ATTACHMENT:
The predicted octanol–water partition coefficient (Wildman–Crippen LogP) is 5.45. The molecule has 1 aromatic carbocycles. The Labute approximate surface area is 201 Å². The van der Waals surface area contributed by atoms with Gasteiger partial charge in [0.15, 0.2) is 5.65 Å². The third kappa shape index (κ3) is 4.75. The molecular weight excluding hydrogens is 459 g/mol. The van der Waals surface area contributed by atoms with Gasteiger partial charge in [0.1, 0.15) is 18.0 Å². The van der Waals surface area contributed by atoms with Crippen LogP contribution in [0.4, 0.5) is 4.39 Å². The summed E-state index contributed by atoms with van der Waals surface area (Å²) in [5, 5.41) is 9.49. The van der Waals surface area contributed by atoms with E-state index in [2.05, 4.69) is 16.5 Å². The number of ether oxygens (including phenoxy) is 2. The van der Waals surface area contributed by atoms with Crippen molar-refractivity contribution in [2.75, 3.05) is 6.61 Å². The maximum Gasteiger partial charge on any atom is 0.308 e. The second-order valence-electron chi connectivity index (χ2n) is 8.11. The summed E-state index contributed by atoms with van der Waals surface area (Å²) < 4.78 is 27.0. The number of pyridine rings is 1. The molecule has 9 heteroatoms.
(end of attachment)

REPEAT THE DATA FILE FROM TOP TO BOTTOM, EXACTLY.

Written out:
The predicted octanol–water partition coefficient (Wildman–Crippen LogP) is 5.45. The molecule has 1 aromatic carbocycles. The Labute approximate surface area is 201 Å². The van der Waals surface area contributed by atoms with Gasteiger partial charge in [0.15, 0.2) is 5.65 Å². The third kappa shape index (κ3) is 4.75. The molecular weight excluding hydrogens is 459 g/mol. The van der Waals surface area contributed by atoms with Gasteiger partial charge in [0.1, 0.15) is 18.0 Å². The van der Waals surface area contributed by atoms with Crippen LogP contribution in [0.4, 0.5) is 4.39 Å². The summed E-state index contributed by atoms with van der Waals surface area (Å²) in [5, 5.41) is 9.49. The van der Waals surface area contributed by atoms with E-state index in [2.05, 4.69) is 16.5 Å². The number of ether oxygens (including phenoxy) is 2. The van der Waals surface area contributed by atoms with Crippen molar-refractivity contribution in [2.75, 3.05) is 6.61 Å². The maximum Gasteiger partial charge on any atom is 0.308 e. The second-order valence-electron chi connectivity index (χ2n) is 8.11. The summed E-state index contributed by atoms with van der Waals surface area (Å²) < 4.78 is 27.0. The number of pyridine rings is 1. The molecule has 9 heteroatoms.